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Trump Should Punish Russia for Election Interference With Cyberattacks and Info Warfare, John McCain Argues

In his new book, Senator John McCain suggests that the Trump administration should retaliate against Russia’s interference in the 2016 presidential election by using Washington’s technological capabilities to expose the corruption of the Putin regime.  

“I’m of the opinion that unless [Russian President Vladimir] Putin is made to regret his decision he will return to the scene of the crime again and again,” McCain, a Republican from Arizona, wrote in his forthcoming book, The Restless Wave.

“To make Putin deeply regret his assault on the foundation of our democracy — free and fair elections — we should seriously consider retaliating with the kinds of weapons he used,” McCain continued. “We have cyber capabilities too. They should be used to expose the epic scale of his regime’s corruption or to embarrass [Putin] in other ways.”

In February, special counsel Robert Mueller, who has been tasked with investigating whether the Trump campaign collaborated with the Russian government to influence the outcome of the 2016 presidential election, indicted 13 Russians for alleged election meddling.

According to the court documents, the Russians deliberately waged information warfare against the United States to help the Trump campaign. The indictment also outlined that an organization based in Russia called the Internet Research Agency employed hundreds of people to interfere in the elections, using a monthly budget of around $1.25 million.

Several experts said it is likely Russia would attempt to interfere in this year's mid-term elections. Senators have warned that the government should enact stronger measures against foreign election interference before the elections are held in November. 

Still, some cybersecurity experts argue that a retaliatory cyberattack is not the most suitable option. 

"An offensive 'cyberattack' is much more serious a proposition than it may appear—as will be the consequences.  Therefore, [McCain's] proposition would surely result in [a] disproportional escalation of the 'cyber Cold War' into an undesirable hot one—and therefore these are not advisable actions," Robert Katz, executive director of the Cyber Science Institute, told Newsweek.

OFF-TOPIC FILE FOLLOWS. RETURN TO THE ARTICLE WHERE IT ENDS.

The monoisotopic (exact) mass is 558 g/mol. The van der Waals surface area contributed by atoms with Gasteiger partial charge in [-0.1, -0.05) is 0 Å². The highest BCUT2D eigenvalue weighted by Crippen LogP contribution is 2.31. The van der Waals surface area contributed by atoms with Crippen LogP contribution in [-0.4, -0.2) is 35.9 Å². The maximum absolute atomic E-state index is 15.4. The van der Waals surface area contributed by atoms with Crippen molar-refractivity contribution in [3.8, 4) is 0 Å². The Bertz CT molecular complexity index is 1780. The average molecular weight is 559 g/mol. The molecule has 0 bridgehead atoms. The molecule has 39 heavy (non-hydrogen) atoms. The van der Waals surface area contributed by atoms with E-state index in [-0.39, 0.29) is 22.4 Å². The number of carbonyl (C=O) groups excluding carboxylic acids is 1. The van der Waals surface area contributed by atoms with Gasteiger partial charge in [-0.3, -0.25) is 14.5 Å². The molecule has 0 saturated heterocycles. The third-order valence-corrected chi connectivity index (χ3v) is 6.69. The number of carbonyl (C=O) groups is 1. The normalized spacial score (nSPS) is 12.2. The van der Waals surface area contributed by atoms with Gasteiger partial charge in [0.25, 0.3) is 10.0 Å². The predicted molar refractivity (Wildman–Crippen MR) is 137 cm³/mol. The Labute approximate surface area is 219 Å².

"As we saw in the previous Cold War, the non-use of weapons make sure they retain their deterrent capacity.  Unleashing an offensive cyberattack takes the effect of that deterrence tool out of our diplomatic toolkit—which we need to save for potentially more serious attacks than merely “meddling” ones," Katz continued. 

Despite the evidence of an ongoing attempt by Russia to influence the U.S. political climate, Trump has often denied that Russia interfered in the 2016 election and has stressed the importance of developing a more positive relationship with Moscow. He has also been reluctant to impose new sanctions on Russian companies and individuals, although the government did issue new sanctions against 38 Russian individuals and entities—many of which were linked to Putin—in early April. 

But for McCain, a long-time legislator who is now fighting brain cancer, Trump’s attempts to forge better relations with Russia are futile.

“[Putin] never was, he is not now and never will be our partner,” McCain wrote in his book, which will be released in late May. 

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